The Debt Negotiation Process in Black and White

By on | General Debt & Loan Consolidation Information.

How Debt Negotiation Works

Yara Zakharia, Esq.

It is often said that in life, one should never settle for less.  For borrowers confronted by an avalanche of consumer debt, however, the converse of this motto holds true.  Stuck between a rock and a hard place, a significant number of fiscally-challenged Americans are capitalizing on the palatable offer of a debt settlement to achieve financial solvency and regain a debt free life.  Also referred to as debt negotiation or debt arbitration, debt settlement enables borrowers to tackle their mounting bills and satisfactorily resolve their monetary concerns.  With the exception of bankruptcy, this debt relief method allows consumers to save thousands of dollars in principal and interest payments and to climb out of debt in the shortest period of time.  With the U.S. public debt topping $9 trillion, debt negotiation is a breath of fresh air to those in need of immediate relief in the pocketbook.

The debt settlement process involves negotiating a reduction of the outstanding balance due or a lump sum payoff of the latter with one’s unsecured creditors.  Generally, ideal candidates for debt negotiation are individuals who are experiencing financial hardship due to a significant decline in income that has adversely impacted their ability to pay their bills in a timely manner and placed them at higher risk for bankruptcy.  Debt settlement is appropriate for businesses or consumers faced with an unsecured debt that usually exceeds $10,000 and are struggling with paying the minimum amount due on their statements and/or whose account is in default.  Credit card companies will usually accept less than the sum owed if the borrower has been delinquent in his or her payments over the last three months or is unable to satisfy the minimum amount due on a debt consolidation payment plan.  Since the filing of bankruptcy completely wipes out unsecured loan debt, thus leaving the creditor with zero dollars, lenders opt for a debt settlement in order to recoup a significant chunk of the amount owed.  Debt solutions such as debt negotiations are only applicable to unsecured debt, which include 1) credit cards, 2) bounced checks, 3) student loans, 4) personal loans, 5) store cards, and 6) medical bills.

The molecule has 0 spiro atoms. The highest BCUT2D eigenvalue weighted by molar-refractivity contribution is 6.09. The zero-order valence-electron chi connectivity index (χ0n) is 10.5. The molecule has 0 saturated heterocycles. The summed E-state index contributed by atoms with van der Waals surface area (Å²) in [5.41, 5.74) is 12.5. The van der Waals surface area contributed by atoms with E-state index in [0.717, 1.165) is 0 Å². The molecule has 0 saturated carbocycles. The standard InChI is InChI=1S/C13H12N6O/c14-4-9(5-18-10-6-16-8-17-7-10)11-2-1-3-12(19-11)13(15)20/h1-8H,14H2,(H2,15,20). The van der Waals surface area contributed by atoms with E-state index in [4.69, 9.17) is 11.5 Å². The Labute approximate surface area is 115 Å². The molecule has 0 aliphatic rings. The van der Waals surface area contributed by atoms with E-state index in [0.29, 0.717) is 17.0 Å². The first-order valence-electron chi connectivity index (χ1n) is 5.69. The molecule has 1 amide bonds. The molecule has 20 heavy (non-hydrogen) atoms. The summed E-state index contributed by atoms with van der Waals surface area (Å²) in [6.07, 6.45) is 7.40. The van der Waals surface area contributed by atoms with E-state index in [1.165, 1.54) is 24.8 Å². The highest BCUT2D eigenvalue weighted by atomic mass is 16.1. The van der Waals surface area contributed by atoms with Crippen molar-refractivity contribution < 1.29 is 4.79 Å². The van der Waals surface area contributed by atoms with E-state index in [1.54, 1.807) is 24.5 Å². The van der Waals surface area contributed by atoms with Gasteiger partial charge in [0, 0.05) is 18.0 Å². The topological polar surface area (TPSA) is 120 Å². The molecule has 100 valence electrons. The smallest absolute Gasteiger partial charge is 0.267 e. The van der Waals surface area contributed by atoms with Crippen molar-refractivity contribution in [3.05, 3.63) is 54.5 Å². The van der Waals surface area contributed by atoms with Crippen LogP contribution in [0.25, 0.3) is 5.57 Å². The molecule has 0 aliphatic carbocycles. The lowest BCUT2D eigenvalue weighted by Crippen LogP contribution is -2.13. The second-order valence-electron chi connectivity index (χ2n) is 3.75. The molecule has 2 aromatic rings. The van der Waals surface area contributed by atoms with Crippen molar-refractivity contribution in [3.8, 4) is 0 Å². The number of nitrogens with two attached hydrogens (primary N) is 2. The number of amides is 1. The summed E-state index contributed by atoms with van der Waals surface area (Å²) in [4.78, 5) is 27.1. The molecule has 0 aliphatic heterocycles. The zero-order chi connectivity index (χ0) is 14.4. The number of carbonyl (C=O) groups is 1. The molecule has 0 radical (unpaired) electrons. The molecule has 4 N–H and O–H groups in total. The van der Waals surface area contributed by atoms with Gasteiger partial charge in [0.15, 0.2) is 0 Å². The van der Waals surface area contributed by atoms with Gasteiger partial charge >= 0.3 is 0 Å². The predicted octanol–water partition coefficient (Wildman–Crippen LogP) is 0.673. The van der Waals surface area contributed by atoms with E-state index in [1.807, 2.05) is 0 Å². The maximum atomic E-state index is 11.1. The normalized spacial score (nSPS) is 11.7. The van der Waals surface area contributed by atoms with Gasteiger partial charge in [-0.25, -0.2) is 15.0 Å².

When attempting a debt negotiation, a piecemeal approach generates more satisfying results and yields greater savings.  The settlement offered by the creditor will hinge upon the borrower’s outstanding balance, history with the lending institution, and credit rating.  It is recommended that consumers first tackle the debt with the highest rates of interest.  Once this first debt is negotiated, it is removed from the borrower’s credit report, thus improving the latter’s credit score and enabling him or her to be in a more advantageous position to negotiate the second debt.

Both short and extended payment plans are available through the different creditors in the marketplace.  For wiping out more substantial credit card debt, many lending institutions offer borrowers short payment plans which typically range from three to six months.  Debt reduction or debt management companies and debt relief professionals such as bankruptcy lawyers usually set up debt settlement plans of longer duration- lasting anywhere from 12 to 48 months.

Debt negotiation offers borrowers numerous benefits, including the following:

  • Reduction of credit card debt by 50% on average and up to 75% in some cases
  • Significant reduction in interest charges (up to 90% in some cases)
  • Single, convenient payment for all bills
  • Avoidance of bankruptcy
  • Cessation of collection calls and creditor harassment
  • Improvement of debt to income ratio
  • Debt elimination in 1 to 3 years or less
  • Substantial diminishment of monthly payment
  • Absence of notation in the public record (unlike bankruptcy)

Upon fulfillment of the debt obligation, the lender informs the credit reporting agencies that the debt was “Satisfied in Full”, “Fully Paid”, or “Settled for less than the full amount”.  Although a debt negotiation may be undertaken by borrowers themselves, it is more beneficial for them to have a debt management professional negotiate on their behalf.  Professional debt negotiation services are familiar with the types of arrangements that different creditors are willing to accept and have the expertise and resources to obtain the most favorable settlement for their clients.  After a negotiated settlement is reached, the debt negotiation firm disburses the payments to the creditors.  Borrowers should consider utilizing the services of a debt settlement service if 1) they have multiple lenders, 2) they owe a large amount of debt, and/or 3) their debt has tax consequences or is tax-related.  To find a debt negotiation and arbitration professional, consumers may consult the following sources: 1) a credit counseling service, 2) the internet, and 3) attorneys or the local bar association.